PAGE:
5. Accept that no matter what you say in Spanish, you will sound stupid. You just have to leave pride at the airport because at least you are trying. Spaniards get that.


Last Sunday, I had the pleasure of visiting a little place called Segovia. Segovia is this incredible town founded in the middle ages. The streets are narrow and twisting with the added thrill of cobblestones, so one must watch their step. Segovia is known for mainly two things: the Roman aqueduct that slices through the village and something called Cochinillo.
My second host family and I began our visit next to the aqueduct and crossed through the Muslim district. This district is filled with beautiful Andalusian arches and ornate diamonds carved into the walls of every Muslim building. Crossing the street, we entered the Christian settlement where we found the Cathedral of Segovia. I am a Cathedral lover. I could spend all day in those drafty, gargantuan halls made for God himself. The amazing work and inspiration that went into creating these gothic cathedrals astounds me. The goal of gothic architecture is to make the highest ceilings possible, according to my audio guide. Every detail of every bit of ornamentation must be perfect because a cathedral is literally God’s house. And you can bet he will notice.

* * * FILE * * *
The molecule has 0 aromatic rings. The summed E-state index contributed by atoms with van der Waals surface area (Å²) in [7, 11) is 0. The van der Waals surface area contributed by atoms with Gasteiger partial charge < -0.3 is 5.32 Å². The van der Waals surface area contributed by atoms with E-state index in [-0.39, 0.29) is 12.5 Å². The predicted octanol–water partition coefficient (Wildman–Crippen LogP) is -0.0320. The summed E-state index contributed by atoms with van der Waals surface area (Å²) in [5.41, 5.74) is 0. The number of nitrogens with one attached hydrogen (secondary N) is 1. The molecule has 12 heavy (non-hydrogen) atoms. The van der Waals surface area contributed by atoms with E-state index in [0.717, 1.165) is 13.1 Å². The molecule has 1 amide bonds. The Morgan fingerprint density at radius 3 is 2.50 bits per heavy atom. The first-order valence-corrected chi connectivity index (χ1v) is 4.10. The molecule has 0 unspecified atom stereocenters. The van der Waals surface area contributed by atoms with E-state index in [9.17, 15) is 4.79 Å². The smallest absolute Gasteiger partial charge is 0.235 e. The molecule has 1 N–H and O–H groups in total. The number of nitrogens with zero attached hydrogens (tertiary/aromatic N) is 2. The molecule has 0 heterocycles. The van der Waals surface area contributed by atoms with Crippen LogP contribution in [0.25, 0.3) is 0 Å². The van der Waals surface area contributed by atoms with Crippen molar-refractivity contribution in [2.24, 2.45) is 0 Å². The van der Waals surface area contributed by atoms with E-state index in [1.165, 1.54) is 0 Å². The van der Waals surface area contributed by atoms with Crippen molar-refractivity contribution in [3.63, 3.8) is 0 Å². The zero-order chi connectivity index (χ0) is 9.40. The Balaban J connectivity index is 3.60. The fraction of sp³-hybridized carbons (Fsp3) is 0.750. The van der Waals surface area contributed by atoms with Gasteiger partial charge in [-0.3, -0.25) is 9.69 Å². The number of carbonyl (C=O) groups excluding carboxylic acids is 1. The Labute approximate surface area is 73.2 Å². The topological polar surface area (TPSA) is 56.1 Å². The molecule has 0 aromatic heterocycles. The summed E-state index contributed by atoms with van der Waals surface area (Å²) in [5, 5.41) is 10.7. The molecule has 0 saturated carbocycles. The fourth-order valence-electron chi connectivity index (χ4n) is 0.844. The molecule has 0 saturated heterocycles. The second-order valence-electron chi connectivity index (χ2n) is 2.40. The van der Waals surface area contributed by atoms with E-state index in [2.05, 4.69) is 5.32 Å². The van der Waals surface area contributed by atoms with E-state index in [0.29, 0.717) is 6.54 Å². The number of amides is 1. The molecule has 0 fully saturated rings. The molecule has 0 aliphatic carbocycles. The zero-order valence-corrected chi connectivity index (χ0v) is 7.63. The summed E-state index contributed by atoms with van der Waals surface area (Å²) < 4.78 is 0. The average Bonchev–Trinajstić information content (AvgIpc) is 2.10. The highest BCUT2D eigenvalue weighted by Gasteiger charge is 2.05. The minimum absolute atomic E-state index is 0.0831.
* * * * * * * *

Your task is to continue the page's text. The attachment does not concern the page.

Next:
We left the cathedral and immediately entered the Jewish district. You can tell because there is a small golden marker at the entryway with Hebrew on it.
These districts were able to coexist in peace for hundreds of years. That is pretty amazing given the history of these religions. Respect, Segovia! The main attraction of Segovia is the Alcazar, the favorite castle getaway of the Spanish royals in the middle ages. It is a fairly small castle compared to others, but its location is what makes it spectacular. It sits jutting out over this vast valley of rolling, Tuscan hills.
Segovia is well worth the drive through the Spanish mountains. It’s history is held close by the people who live there. It is already the favorite of my trip thus far. If you ever get the chance, make sure Segovia is at the top of your list! oh, and Cochinillo is a whole roasted piglet.

Have I Mentioned the Food? Part Dos

The food in Spain is crazy awesome. Every meal is something new and that is not an exaggeration. I went out to eat with my second family last Friday night and got to try some very diverse cuisine. First were the croquettas. They have the same concept at croquettes in the USA, mashed potato in a fried shell. But these croquettas were different. These had bull’s tail in them. One hot, savory bite and I was a fan. The next dish had shrimp and a number of squiggly gray noodles mixed in. When I asked what they were, all they could tell me was that they were “…the children of the snake fish.” So I’m guessing eel babies? I ate eel babies. Hm.